A memory is made at Country Village in Bothell. Courtesy of Arthur Associates

A memory is made at Country Village in Bothell. Courtesy of Arthur Associates

The Seattle Photo Business That Saw Santa and Started a Tradition

Arthur & Associates claims to be the first to take portraits of children with department store Santas.

It’s a right of passage for many young Seattleites, replicated in malls and department stores across the country. A sit, a wish, and the snap of a photograph. It’s difficult to imagine a time when photos of kids and Santa weren’t a thing, variations on the theme filling family mailboxes, photo albums, and, now, social media feeds at this time every year. But there was a beginning to the tradition, and one Seattle photo business says that it was there, at the outset.

Arthur & Associates Holiday Photographers, founded in 1943, claims to be the first to ever take portraits of children with the department store Santas. According to the company’s current ownership, founder, and Seattle PI photographer, Arthur French got the idea after seeing kids visit with a Santa in a Frederick & Nelson department store window, their brush with mythical majesty left to memory. French approached the department store about the idea and started an annual tradition that is continued today by current Arthur & Associates president and owner Hillard Viydo.

“Frederick & Nelson was the backbone of our company from ‘43 through ‘91,” said Viydo.

Arthur & Associates is now a small operation in comparison to industry giants with hundreds of mall locations. The company offers Santa photos from Thanksgiving to Christmas in 10 locations thoughout the region, including University Village in Seattle. It is there, says Viydo, that memories are made and captured.

“It matters not the complexity of the Santa set, character or the location, it’s simply this one on one (experience),” Viydo said. “Maybe it’s me and my child or maybe it’s me standing back and wow, seeing a baby smile or seeing a big group of family … it’s magic.”

Arthur & Associates was an entirely film-based company until 2008, which, according to Viydo, gave them an advantage over the competition, who used Polaroid or early digital cameras. The company’s switch to digital came only after Viydo believed the quality was good enough.

“Film was dinosaur talk, so we had to switch just to stay relevant,” he said. “We wanted something that was as close to film quality as could be, but to this day, unless you’re really really on the high-end of capture and fulfillment, you’re not reaching what film can do.”

Along with changes in the equipment, Vidyo says that his customers’ preferences changed as well.

“We’re still providing that peice of paper, but we email our images as well. It just keeps growing in how people want to accept it,” Viydo said. “It’s more of a file than it is a printed matte, which is sad … because a photograph that’s displayed is a reason for conversation.”

Vidyo said that the company maintains a high employee retention rate, with some of the Santas and their helpers returning to the company each holiday season for 20 to 30 years. Many, like Bothell High School graduate Madison Mackenzie, started in high school and return every year when they are on break from college.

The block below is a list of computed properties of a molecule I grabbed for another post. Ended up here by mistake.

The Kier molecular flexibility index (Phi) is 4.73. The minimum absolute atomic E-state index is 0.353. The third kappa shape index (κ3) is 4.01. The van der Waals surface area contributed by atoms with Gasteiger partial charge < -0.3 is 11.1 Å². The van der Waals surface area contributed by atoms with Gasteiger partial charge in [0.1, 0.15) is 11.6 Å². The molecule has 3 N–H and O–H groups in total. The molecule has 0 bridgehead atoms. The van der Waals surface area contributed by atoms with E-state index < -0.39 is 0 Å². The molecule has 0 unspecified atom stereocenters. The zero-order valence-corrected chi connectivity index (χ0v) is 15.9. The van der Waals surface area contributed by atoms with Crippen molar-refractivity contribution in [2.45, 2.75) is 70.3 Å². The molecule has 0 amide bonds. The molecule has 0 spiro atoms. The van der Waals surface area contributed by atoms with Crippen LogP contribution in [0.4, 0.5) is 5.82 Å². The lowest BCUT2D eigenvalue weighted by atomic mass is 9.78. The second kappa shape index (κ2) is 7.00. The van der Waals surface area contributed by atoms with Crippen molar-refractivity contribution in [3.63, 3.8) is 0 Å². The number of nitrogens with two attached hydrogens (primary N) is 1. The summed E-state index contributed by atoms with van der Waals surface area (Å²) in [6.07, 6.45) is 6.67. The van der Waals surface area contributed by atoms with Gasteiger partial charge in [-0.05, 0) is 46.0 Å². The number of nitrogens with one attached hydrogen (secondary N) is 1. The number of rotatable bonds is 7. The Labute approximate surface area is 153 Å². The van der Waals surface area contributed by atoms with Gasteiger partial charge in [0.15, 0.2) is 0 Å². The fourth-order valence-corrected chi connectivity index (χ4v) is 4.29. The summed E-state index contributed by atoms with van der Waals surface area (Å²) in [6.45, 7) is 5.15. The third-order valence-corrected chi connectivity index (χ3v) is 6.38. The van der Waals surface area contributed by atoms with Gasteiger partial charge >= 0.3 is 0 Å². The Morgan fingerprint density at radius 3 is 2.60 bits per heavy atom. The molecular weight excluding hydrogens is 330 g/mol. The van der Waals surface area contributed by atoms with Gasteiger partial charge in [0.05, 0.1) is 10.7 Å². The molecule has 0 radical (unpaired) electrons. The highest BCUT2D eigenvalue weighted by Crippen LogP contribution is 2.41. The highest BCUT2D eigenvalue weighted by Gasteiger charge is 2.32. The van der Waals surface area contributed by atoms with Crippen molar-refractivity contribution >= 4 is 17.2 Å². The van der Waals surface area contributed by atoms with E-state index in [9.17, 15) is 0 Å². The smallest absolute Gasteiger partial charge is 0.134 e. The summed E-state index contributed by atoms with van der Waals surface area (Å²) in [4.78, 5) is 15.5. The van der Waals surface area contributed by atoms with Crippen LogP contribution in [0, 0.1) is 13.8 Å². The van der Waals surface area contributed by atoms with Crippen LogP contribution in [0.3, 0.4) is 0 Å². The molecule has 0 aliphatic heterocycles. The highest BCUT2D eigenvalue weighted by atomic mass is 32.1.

Hired on as a Santa helper in 2012, she still returns each year and has been promoted to photographer and location manager.

“I love adding on to the magic of Santa Claus to all the younger kids, the purest smile I have ever seen is from a little girl seeing Santa for the first time,” she said recently. “I hope kids that believe leave believing more and the one that don’t believe still get a chance to experience the magic.”

kmanandic@soundpublishing.com

More in Arts & Culture

A view of Seattle Opera’s new home from Mercer Street. Photo by Sean Airhart
Seattle Opera’s New Heart of Glass

From its glittering face to the innovative performance possibilities within, the Opera Center was built for allure.

Minus the Bear is Ready to Hibernate

After 17 years of influential innovation, the Seattle rock band prepares to say goodbye.

Spider-Folks from various dimensions come together in ‘Spider-Man: Into the Spider-Verse.’ Image courtesy Columbia Pictures/Sony
‘Spider-Man: Into the Spider-Verse’ Gets Caught in Its Own Web

The animated comic book gets stuck up on its multiverse fan service.

This could be the last time, so why not give the gift of a ticket to the The Rollings Stones’ May concert? Photo by Raph_PH/Wikimedia Commons
Seattle Arts Gift Guide 2018

Get that last-minute shopping done with these books, albums, tickets, and more.

Brandi Carlile Notches Six Grammy Nominations

Fellow Seattleites Alice in Chains, the late Chris Cornell, and the Seattle Symphony also are up for awards.

Rachel Weisz and Emma Stone battle for the queen’s attention in <em>The Favourite</em>. Photo by Atsushi Nishijima/Twentieth Century Fox
Black Comedy with a Regal Veneer

Emma Stone and Rachel Weisz bring catty rivalry to the queen’s court in ‘The Favourite.’

Yalitza Aparicio (left) makes her feature debut as Cleo, the central character in <em>Roma</em>. Photo by Carlos Somonte
‘Roma’ Makes an Epic Film Out of an Intimate Story

Alfonso Cuarón’s memories and vision guide the Spanish-language Oscar front-runner about a young housekeeper in 1970s Mexico.

Most Read